5 jurors selected as murder trial begins in death of off-duty police officer

More than two years after Catherine Campbell's body was found under a Halifax bridge, the trial of the man accused of killing the off-duty Truro police officer is now underway.

Christopher Garnier charged with 2nd-degree murder in 2015 death of Truro Const. Catherine Campbell

Truro police officer Catherine Campbell was killed in September 2015. (CBC)

More than two years after her body was found under Halifax's Macdonald Bridge, the trial of the man accused of killing an off-duty police officer is now underway.

Christopher Garnier, 29, is charged with second-degree murder in the death of Truro, N.S., police officer Catherine Campbell. He is also charged with improperly interfering with human remains.

He has pleaded not guilty to both charges.

The slow, careful process of jury selection began Monday morning with hundreds of people crammed into a downtown Halifax courtroom. Fourteen people will be chosen for the jury; so far, five jurors have been picked.

Garnier was charged in September 2015 after Campbell's body was found under the Macdonald Bridge a few days after the 36-year-old failed to report to her job.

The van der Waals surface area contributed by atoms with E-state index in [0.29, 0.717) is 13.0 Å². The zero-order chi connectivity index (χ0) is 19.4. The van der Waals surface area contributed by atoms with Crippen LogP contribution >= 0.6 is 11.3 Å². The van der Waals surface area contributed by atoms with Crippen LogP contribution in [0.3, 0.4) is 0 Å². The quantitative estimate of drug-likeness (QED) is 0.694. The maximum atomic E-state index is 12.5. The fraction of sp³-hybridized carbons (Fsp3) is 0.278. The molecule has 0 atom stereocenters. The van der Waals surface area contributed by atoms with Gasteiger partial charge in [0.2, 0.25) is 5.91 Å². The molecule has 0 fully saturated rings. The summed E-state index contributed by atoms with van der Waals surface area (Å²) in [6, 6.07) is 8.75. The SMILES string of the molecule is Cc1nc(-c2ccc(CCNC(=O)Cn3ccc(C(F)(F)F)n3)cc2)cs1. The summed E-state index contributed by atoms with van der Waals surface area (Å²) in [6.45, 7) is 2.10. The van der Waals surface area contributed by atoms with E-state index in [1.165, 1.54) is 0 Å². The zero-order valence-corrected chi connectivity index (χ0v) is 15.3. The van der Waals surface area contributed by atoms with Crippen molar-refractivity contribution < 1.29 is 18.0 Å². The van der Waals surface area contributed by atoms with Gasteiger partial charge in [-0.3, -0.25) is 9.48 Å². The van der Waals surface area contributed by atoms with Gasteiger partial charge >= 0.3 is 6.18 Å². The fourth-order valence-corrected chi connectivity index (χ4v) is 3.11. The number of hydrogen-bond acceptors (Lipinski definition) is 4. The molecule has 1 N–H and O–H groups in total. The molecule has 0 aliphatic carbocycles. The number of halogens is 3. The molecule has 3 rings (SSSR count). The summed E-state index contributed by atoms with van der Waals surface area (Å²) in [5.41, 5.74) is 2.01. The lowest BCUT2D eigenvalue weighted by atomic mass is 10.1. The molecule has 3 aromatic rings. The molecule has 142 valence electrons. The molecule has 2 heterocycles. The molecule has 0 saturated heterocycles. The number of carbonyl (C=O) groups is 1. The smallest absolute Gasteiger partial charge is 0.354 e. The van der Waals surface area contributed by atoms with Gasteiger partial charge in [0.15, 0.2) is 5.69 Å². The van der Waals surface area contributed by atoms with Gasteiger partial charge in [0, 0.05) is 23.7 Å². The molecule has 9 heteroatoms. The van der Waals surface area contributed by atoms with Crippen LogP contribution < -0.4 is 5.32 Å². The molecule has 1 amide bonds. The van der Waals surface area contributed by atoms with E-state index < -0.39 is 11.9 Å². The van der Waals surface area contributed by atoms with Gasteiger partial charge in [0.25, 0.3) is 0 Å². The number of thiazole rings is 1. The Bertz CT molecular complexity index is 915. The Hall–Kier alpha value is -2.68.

Christopher Garnier is charged with second-degree murder. (Andrew Vaughan/Canadian Press)

Garnier has been free on bail under strict conditions since December 2016 after spending more than a year in custody.

Because of pre-trial publicity, prospective jurors are being questioned using a process called challenge for cause. They'll be asked whether they've heard anything about this case. If they have, they'll be asked whether they can put that out of their minds and concentrate only on the evidence they will hear at trial.

The process means a larger-than-normal jury pool has been called and selection will resume Tuesday.

While a 14-member panel will be chosen, only 12 people will ultimately decide Garnier's fate. Two extras are selected in case any juror is forced to drop out during the trial.

A total of 23 days have been set aside for the case, which means a verdict is expected just before Christmas.

About the Author

Blair Rhodes


Blair Rhodes has been a journalist for more than 35 years, the last 27 with CBC. His primary focus is on stories of crime and public safety.